Structure Series #6: Part Two (and Pinch Point One)

Story Begins Here!

Story Engineering Model (four-part story model): Part Two, the next ~25% of our story.

Our second box is our response box. This is where the story truly begins. We’re past the point of no return and we must plunge on. We’ve introduced our world, our hero and some other characters, we’ve alluded to some problems to come, and we’ve endeared ourselves to our readers, hooking them for the rest of the ride. Now it is time to deliver!

Part Two is all about response: the good, the bad and the ugly. Our Hero has gone from an orphan that our readers have adopted to a wanderer, doing just that. He is wandering fairly aimlessly, contemplating his fate, trying to navigate his world – his new world. Here our hero is responding to the First Plot Point. What happened there? It was something irreversible, something that kicked it up a few notches, and which our hero has to respond to in some way. He may try to ignore it, may be in denial, but this is not a deniable event we are dealing with.

Part Two also houses Pinch Point One, about halfway through, where our readers are reminded of the antagonistic forces in play. Just a little peek behind the curtain, bringing the reality home and raising the stakes.

Here is our packing list:

  • Story Begins Here! – Seems impossible that we’ve come 1/4 of the way through our novel and the story hasn’t yet begun, but in truth, it has not. We’ve been working up to that tipping point, the inciting incident that incites the story. To Incite is to encourage or stir up violence. Our inciting incident is when we, the authors of our own chaos, stir the pot to the point that something must happen. This is when the story begins.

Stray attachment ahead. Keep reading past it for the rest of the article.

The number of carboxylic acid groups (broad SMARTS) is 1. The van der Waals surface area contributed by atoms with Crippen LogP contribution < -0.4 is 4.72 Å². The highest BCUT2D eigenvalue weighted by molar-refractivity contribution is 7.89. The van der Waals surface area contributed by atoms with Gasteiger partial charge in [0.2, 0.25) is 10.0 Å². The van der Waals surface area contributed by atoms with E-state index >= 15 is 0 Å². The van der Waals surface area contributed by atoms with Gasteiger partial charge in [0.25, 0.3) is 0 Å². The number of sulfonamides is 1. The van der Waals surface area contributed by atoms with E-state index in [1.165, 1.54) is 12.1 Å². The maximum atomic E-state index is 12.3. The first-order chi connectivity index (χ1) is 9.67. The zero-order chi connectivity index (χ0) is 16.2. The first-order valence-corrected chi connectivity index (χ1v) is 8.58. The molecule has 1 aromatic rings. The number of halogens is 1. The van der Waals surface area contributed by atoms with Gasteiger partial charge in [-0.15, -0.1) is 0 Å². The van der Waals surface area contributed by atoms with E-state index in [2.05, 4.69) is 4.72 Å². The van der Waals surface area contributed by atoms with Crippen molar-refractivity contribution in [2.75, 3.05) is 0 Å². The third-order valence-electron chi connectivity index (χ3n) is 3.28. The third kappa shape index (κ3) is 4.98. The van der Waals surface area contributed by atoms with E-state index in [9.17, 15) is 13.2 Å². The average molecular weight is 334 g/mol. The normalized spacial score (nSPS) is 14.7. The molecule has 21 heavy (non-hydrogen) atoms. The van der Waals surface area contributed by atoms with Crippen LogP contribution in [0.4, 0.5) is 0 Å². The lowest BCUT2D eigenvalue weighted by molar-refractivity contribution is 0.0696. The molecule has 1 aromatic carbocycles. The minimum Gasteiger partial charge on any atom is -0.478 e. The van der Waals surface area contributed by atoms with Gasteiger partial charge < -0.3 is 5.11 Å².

• Hero Responds to First Plot Point – Yep, no choice. Unless he didn’t notice (and if he didn’t then the plot point was terribly ineffective), he has to respond in some way.
    • He might (probably) be reluctant, because reluctance is human, and so is your hero.
    • He’s not ready to resolve the problem (that would be an unsatisfying, and very short story), or even attack in earnest at this point, but is doing something, even if just floundering
      • This something has to involve action, whatever it is
        • Don’t let him save the day yet – we’ve got a ways to go
        • If he does put forth effort, let him learn something in the failure
          • Key word: failure; NO success yet.
  • Acceleration – Again, we are working up to the Midpoint… tension needs to be building yet again.
  • Pinch Point One – Midway through Part Two is where we need to strategically drop in a pinch point, a reminder of who the bad guy is. What is the nature of the antagonistic force we’re dealing with? What are the implications of that force in the hero’s life?
    • The pinch point, like so many essential components, raises the stakes; it gives a flash of the storm that is raging.
    • Important: Pinch points should be simple, direct, tangible experiences NOT filtered by the hero’s experience, but seen in direct form.
      • Seeing the hero’s reaction to this reminder is not enough. This reminder is for the reader, and they need to see it firsthand.
      • Pinch points can be shown through scene, or through dialogue.

As long as we pack carefully, and make sure we get everything in there, Part Two should go off without a hitch. 25% of our story is a long time to waffle around reacting to this thing that has happened, but we know that in real life, we do not immediately stand up and attack when things are thrown our way. We take some time to process, we run away, we appeal to higher authorities, we blame, we deny, we think of every possible way to avoid confrontation.

And if we are hot tempered, and we do react immediately and explosively, how does that go for us? Yup, not so sublimely. So if our hero flies into attack mode too soon, that’s OK. Watch him fail spectacularly and then learn from his mistakes. Now he has time to process, run, appeal, blame, deny, and avoid. One way or another, he’ll deal with his new situation through a series of reactions that fill our second story box to the brim.

Here’s a slightly more abbreviated outline of Part Two and its missions, all in a neat little pdf package, complete with space for you to make some notes on your own story: Four-Part Story Structure – Part Two (#3)

To view a chronological listing of the posts in this series, continue below:

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